Though the Eclipse is the third in the trendy and much-lauded Solstice series of Celebrity's ships, it offers two important new elements not on its predecessors. Its new iLounge offers 26 computer stations, a classroom area, retail space and an enrichment center. As an Apple Reseller, the iLounge also is authorized to sell Apple products to guests, and its staff can provide tips on Mac and iPod usage.
Eclipse's other innovation is a new restaurant named Qsine, an alternative restaurant with a modern approach to dining and some unusual dishes. That becomes evident from the start when guests place their orders from a menu that is electronic.
The 2,850-passenger Eclipse, which entered service in Europe this year, will make a series of Caribbean cruises out of Miami this winter, starting Saturday.
• Seabourn Sojourn
Second in a series of three new Seabourn luxury line vessels, Sojourn is following the tradition-breaking path of its 2009 predecessor, the Seabourn Odyssey. That ship not only was much larger than Seabourn's earlier vessels, but was designed to target younger passengers with more active pursuits, additional dining choices and cruises of shorter duration.
Like the Odyssey, Sojourn accommodates 450 guests, more than twice the number on its first three ships. While Sojourn is a clone of the Odyssey in most ways, its biggest difference lies in the 11,400-square-foot spa, which features a new Kneipp pool for water therapy, an herbal bath facility and aroma steam bath.
The new ship, which debuted in Europe this year, will make four cruises out of Fort Lauderdale starting Nov. 19.
• Nieuw Amsterdam
This 2,106-passenger vessel, Holland America's 15th ship, is a clone of 2008's Eurodam with a couple of new features. One is the Master Chef's Table, an alternative dining experience offering seven courses and selected wine pairings.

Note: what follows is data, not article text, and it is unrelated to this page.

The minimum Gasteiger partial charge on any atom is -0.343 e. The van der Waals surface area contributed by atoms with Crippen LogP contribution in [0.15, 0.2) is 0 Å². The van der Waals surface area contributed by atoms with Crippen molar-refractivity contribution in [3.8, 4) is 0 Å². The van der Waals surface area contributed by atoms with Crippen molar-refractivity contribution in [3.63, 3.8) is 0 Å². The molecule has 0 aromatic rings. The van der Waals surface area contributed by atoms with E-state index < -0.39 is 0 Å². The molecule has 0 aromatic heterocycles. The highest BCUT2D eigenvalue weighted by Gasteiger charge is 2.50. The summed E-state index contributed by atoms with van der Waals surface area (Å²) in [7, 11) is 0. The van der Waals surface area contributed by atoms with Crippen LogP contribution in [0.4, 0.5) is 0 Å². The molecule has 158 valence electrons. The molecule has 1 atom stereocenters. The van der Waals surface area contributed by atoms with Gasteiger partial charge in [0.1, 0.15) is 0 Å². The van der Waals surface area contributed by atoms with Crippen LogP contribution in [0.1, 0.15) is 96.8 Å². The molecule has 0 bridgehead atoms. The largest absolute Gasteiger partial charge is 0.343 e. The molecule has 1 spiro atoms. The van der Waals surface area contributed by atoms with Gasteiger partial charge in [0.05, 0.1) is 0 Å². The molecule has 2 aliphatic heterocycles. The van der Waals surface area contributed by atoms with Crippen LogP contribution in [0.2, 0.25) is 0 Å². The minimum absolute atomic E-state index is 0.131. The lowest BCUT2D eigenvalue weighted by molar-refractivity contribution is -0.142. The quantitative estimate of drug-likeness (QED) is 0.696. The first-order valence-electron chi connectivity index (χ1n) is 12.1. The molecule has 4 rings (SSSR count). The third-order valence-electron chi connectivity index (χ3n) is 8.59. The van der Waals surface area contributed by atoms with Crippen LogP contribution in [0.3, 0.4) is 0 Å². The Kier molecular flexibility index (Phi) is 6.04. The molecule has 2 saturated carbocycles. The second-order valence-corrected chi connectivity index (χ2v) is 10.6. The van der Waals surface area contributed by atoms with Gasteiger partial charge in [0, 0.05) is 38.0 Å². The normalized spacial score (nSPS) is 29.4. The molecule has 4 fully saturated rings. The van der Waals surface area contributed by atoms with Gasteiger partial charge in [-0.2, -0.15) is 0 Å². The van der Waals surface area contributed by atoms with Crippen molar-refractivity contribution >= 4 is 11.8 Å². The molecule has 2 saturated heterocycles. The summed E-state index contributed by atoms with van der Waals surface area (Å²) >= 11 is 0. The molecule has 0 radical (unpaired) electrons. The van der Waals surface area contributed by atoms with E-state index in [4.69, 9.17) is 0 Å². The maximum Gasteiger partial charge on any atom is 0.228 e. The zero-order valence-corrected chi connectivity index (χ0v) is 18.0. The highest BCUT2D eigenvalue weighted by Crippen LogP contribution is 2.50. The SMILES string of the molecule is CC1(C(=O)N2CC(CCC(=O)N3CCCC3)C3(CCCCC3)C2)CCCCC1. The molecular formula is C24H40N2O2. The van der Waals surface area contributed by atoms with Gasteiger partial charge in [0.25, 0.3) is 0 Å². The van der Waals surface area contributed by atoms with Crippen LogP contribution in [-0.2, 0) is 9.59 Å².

Another is the ship's decor honoring New York City, which was known as Nieuw Amsterdam by its Dutch founders. Art, crafts and historical artifacts relating to the city are displayed throughout public areas. Nieuw Amsterdam will make seven- to 14-day Caribbean cruises out of Fort Lauderdale starting today and returns to Europe in early April.
• Allure of the Seas
Last year's 5,400-passenger Oasis of the Seas, the biggest cruise ship in the world, wowed Royal Caribbean guests with its seven themed areas, interior open-to-sky promenades and innovative features like an onboard merry-go-round, zip line and high-dive platform. Allure of the Seas, its sister ship, will have those elements and several new ones. Animated film studio DreamWorks, for one, will add its unique characters — stars of Shrek, Madagascar, Kung Fu Panda and How to Train Your Dragon — to onboard entertainment programs. Other new features: a 3-D movie screen in the Amber Theater; a Mexican beach bar, Rita's Cantina, and a hot dog/sausage shop, both in the Boardwalk neighborhood; and the first Guess store at sea, in the Royal Promenade neighborhood.
Allure will make weekly Caribbean cruises out of Fort Lauderdale starting Dec. 5.
• Disney Dream
Disney Cruise Line's first new build in years will feature an amazing water park and unique-to-Disney entertainment as well as several other innovations. AquaDuck, a water-flume coaster, will propel guests at high speed through an acrylic tunnel on a four-deck, 765-foot journey that will take them up and down, off the side of the ship, over river rapids and through the forward funnel. It's the first of its kind at sea. To lessen the feeling of being closeted in, all inside rooms will have a new feature, a Virtual Porthole — videos that show real-time feeds by cameras outside the ship. Animated film characters may also appear on those screens.
For adults, the 2,500-passenger ship is introducing a new restaurant, Remy, offering French-inspired cuisine created by two award-winning chefs.
Disney Dream will embark on its maiden voyage Jan. 26 from Port Canaveral, where it will make three- and four-day cruises to the Bahamas. In summer it will shift to four- and five-day itineraries.
This is the first new build for Oceania Cruises, an "upper premium'' line (above premium but below luxury). Accommodating somewhat fewer than twice the number of passengers as its three other ships, the 1,258-passenger Marina will have the industry's largest standard veranda staterooms at 282 square feet, and almost every bathroom will have both a tub and shower. It also will have a unique culinary center with 24 cooktops providing each class member with his own station. Guest chefs will be chosen by Bon Appétit magazine. On board, too, will be famed chef Jacques Pépin's first restaurant, simply named Jacques.
The Marina sails on its maiden voyage from Europe in January, arriving in Miami in February to make three cruises before heading back to Europe in late March.
Jay Clarke is a freelance writer in Coral Gables. He was the longtime travel editor of the Miami Herald.